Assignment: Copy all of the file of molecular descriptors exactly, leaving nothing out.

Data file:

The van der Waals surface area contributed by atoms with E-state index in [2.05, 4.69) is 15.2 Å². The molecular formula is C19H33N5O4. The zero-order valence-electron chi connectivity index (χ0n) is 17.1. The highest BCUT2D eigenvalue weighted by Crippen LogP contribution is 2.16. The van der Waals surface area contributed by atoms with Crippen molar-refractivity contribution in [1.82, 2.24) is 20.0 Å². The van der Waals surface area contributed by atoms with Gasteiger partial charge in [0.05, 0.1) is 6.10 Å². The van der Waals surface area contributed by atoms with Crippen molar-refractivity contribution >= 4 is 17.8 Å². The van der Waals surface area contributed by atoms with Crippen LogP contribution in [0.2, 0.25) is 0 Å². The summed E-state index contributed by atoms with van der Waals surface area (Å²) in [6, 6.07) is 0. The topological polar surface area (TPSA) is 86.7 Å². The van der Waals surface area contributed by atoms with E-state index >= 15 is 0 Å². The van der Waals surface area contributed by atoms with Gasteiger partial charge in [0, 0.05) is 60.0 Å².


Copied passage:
The van der Waals surface area contributed by atoms with E-state index in [2.05, 4.69) is 15.2 Å². The molecular formula is C19H33N5O4. The zero-order valence-electron chi connectivity index (χ0n) is 17.1. The highest BCUT2D eigenvalue weighted by Crippen LogP contribution is 2.16. The van der Waals surface area contributed by atoms with Crippen molar-refractivity contribution in [1.82, 2.24) is 20.0 Å². The van der Waals surface area contributed by atoms with Gasteiger partial charge in [0.05, 0.1) is 6.10 Å². The van der Waals surface area contributed by atoms with Crippen molar-refractivity contribution >= 4 is 17.8 Å². The van der Waals surface area contributed by atoms with Crippen LogP contribution in [0.2, 0.25) is 0 Å². The summed E-state index contributed by atoms with van der Waals surface area (Å²) in [6, 6.07) is 0. The topological polar surface area (TPSA) is 86.7 Å². The van der Waals surface area contributed by atoms with E-state index >= 15 is 0 Å². The van der Waals surface area contributed by atoms with Gasteiger partial charge in [0, 0.05) is 60.0 Å².